Safety climate and accidents at work

Cross-sectional study among 15,000 workers of the general working population
Methods: In the 2012 round of the Danish Work Environment and Health Study, 15,144 workers from the general working population of Denmark replied to questions about safety climate and accidents at work. Mutually adjusted logistic regression analyses determined the association between variables.
Results: Within the last year, 5.7% had experienced an accident resulting in sickness absence. The number of safety climate problems was progressively associated with the odds ratio (OR) for accidents. For one safety climate problem the OR for accidents was 2.01 (95% CI 1.67-2.42), for four or more safety climate problems the OR was 4.57 (95% CI 3.64-5.74). Young workers (18-24 years) had higher odds of accidents (OR 1.36 [95% CI 1.02-1.81]). Using safety climate as outcome and excluding those who previously experienced an accident, the OR for experiencing safety climate problems was 1.98 (95% 1.66-2.36) among young workers. Using office and educational work as reference, transport or alone work, construction work, manufacturing work, and service and kitchen work had highest odds for experiencing safety climate problems.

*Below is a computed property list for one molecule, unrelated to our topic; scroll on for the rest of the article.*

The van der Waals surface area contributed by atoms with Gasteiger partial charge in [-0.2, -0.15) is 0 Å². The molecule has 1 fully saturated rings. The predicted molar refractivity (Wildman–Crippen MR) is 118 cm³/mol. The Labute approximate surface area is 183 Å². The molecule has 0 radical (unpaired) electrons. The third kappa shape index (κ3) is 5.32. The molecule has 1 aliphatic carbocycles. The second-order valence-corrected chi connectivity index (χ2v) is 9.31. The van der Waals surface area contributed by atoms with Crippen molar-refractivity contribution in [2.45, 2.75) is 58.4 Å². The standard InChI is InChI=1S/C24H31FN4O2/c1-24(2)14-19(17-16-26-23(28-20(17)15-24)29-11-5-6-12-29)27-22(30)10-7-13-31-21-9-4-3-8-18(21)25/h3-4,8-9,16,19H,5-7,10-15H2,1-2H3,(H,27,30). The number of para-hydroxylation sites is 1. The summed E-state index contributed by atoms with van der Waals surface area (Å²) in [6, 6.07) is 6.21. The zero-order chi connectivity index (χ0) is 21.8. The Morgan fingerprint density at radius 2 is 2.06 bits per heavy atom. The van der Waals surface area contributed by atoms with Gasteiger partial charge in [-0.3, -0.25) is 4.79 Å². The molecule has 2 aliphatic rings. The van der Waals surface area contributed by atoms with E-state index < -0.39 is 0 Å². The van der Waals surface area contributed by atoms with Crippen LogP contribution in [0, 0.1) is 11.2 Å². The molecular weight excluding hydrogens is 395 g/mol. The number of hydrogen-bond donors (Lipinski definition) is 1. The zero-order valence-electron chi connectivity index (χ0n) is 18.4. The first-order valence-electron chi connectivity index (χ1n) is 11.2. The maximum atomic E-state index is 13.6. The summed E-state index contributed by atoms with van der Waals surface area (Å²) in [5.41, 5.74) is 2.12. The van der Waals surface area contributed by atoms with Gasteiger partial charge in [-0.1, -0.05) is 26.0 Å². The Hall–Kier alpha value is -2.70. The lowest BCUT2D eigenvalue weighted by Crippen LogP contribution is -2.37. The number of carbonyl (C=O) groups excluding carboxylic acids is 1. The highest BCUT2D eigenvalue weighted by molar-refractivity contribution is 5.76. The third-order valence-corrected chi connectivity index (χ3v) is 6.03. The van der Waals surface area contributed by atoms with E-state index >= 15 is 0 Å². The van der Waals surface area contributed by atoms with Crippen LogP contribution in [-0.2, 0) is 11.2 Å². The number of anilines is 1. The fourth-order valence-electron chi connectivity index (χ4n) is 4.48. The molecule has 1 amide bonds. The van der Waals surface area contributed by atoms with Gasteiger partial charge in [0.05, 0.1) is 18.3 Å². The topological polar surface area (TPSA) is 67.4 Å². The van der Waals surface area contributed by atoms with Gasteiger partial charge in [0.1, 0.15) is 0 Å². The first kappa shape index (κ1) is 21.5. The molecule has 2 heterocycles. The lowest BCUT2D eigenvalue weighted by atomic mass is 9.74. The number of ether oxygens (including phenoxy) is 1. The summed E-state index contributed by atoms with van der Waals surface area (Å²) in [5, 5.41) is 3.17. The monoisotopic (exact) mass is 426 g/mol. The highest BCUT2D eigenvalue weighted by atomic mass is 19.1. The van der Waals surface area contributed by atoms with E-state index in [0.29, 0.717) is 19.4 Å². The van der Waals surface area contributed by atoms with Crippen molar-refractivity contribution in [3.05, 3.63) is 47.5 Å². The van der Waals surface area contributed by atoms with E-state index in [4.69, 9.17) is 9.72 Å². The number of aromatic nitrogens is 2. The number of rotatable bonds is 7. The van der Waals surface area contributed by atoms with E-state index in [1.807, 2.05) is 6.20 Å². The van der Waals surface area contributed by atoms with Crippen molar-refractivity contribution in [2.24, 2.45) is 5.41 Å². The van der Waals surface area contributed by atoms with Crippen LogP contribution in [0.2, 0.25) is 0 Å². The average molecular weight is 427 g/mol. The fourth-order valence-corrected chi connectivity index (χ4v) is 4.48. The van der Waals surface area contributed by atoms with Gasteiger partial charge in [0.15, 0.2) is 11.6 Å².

Conclusion: A higher number of safety climate problems are progressively associated with increased odds for experiencing accidents. Young workers are more likely to experience safety climate problems and accidents at work. Especially transport, construction, manufacturing and service workers are more likely to experience safety climate problems.

Source: Ajslev J, Dastjerdi EL, Dyreborg J, et al. (2016). Safety Science,91, 320-325.

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